- Shares in China soar after central bank cuts rates, injects cash and government pledges tax cuts
- But Japanese stocks struggle as recession fears grow after Q4 GDP drop
- Dollar holds firm despite mixed data but quiet day ahead as US markets closed
China pumps more stimulus as no sign yet of virus peaking
Asian stocks were boosted on Monday as Chinese authorities intervened to prop up markets with little evidence so far that the coronavirus outbreak is easing. The People’s Bank of China cut its medium-term lending facility by 10 basis points and injected 100 billion yuan via reverse repo operations. There was also help on the fiscal front with China’s finance minister saying that targeted and phased tax cuts were on the way.
The moves lifted China’s main indices more than 2% higher, pulling them above where they were before the plunge that followed when markets reopened after the Lunar New Year holiday. But as stock markets take the virus outbreak in their stride, analysts continued to downgrade their forecasts of Chinese GDP growth as, with each passing day, it’s looking more and more likely that the disruption from the epidemic will last at least through March, having a much bigger impact on first quarter growth than initially feared.
There were 2,048 new cases of coronavirus reported globally on Sunday, slightly higher than the previous day, while there were 105 new deaths. The majority of those were in China’s Hubei province where it’s thought there’s more backlog cases that have yet to be diagnosed. On the positive side, the number of cases outside of Hubei appear to be slowing, providing some cause for optimism.
Japanese shares falter after shock GDP drop
Traders outside of China were more cautious on Monday, however, as shares elsewhere in Asia were unable to fully recoup their losses. Stocks in Japan were hit hard in particular after the country reported much worse than expected GDP numbers for the fourth quarter of 2019. Japan’s GDP shrunk by a steep 1.6% on a quarterly basis, heightening fears of a technical recession as it’s looking increasingly difficult to see how the economy will be able to avoid another contraction in Q1.
The Nikkei 225 index closed 0.7% lower and the yen was also broadly weaker, though the latter’s moves were mainly driven by the slight risk-on sentiment on the back of China’s new support measures. Markets see little chance of a rate cut by the Bank of Japan in the near term even as Governor Kuroda maintains his pledge of additional stimulus. However, rate cut odds are likely to edge higher if the incoming data from Japan further paint a picture of deteriorating economic conditions.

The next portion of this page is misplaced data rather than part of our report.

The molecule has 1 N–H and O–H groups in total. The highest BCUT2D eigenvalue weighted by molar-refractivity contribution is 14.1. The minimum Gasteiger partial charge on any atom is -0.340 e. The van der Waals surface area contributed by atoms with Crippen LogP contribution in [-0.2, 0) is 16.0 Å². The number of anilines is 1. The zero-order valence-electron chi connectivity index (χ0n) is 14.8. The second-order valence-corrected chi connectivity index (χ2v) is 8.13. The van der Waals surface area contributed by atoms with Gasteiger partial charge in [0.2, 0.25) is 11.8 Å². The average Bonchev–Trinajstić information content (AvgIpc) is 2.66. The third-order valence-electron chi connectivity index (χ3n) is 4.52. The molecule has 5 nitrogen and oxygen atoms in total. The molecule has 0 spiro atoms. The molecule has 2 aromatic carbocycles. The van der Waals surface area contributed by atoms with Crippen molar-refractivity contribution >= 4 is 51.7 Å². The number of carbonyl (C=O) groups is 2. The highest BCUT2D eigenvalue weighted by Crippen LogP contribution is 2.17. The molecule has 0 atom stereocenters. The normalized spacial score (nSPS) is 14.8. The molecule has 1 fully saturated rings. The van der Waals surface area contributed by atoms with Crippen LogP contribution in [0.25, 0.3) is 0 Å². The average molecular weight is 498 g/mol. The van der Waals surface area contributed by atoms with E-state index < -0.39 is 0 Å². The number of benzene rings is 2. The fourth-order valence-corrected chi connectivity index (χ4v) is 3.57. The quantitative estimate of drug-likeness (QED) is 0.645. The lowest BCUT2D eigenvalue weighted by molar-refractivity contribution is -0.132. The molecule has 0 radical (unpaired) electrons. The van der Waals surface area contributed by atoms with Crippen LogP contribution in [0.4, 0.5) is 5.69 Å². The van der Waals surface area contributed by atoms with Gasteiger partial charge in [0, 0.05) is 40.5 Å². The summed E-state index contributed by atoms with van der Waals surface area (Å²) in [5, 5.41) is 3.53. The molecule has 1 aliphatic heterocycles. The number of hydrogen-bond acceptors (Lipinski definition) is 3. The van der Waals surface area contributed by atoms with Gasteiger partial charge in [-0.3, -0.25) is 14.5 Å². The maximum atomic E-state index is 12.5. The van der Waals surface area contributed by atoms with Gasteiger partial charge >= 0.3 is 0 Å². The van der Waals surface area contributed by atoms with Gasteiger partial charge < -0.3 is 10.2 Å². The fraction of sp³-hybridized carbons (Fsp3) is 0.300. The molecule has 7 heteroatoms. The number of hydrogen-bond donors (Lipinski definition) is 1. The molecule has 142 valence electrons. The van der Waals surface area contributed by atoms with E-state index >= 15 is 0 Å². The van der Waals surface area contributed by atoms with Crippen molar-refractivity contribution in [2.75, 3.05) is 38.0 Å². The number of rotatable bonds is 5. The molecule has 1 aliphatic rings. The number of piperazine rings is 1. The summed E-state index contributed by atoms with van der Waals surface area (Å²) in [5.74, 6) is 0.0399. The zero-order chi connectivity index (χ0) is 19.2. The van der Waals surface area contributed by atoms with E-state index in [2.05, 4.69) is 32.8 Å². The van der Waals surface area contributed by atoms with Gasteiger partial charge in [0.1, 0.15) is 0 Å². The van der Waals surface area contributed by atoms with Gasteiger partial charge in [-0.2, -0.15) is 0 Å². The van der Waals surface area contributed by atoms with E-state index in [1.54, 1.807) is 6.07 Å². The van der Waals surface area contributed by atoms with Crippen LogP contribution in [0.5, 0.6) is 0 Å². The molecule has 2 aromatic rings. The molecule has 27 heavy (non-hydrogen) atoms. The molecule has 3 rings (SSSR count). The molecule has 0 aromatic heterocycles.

Dollar hovers near 4-month highs
The US dollar continued to provide a safe bet for both risk-on and risk-off trades as the relatively higher interest rates and strong fundamentals of the US economy set it apart from its peers. Hence, the dollar index crawled to a new 4-month top on Friday and was trading marginally below it today, with the yen a tad softer at 109.84 per dollar and the euro steadier at $1.0847.
US data on Friday spoiled the recent run of upbeat reports. Core retail sales were flat in January while industrial production fell by slightly more than expected. Although the misses were nothing dramatic, they nevertheless raise some concerns about whether the US economy will be able to maintain its strong momentum when growth elsewhere is stagnating. This puts the focus on Friday’s preliminary PMI releases for February, which should shed some light on the initial impact of the coronavirus on global growth.
As for the rest of the day, volumes are expected to be light as US markets are shut for President’s Day. But in the meantime, the positive US futures suggest Wall Street’s winning streak could extend into this week as the earnings season comes to a close.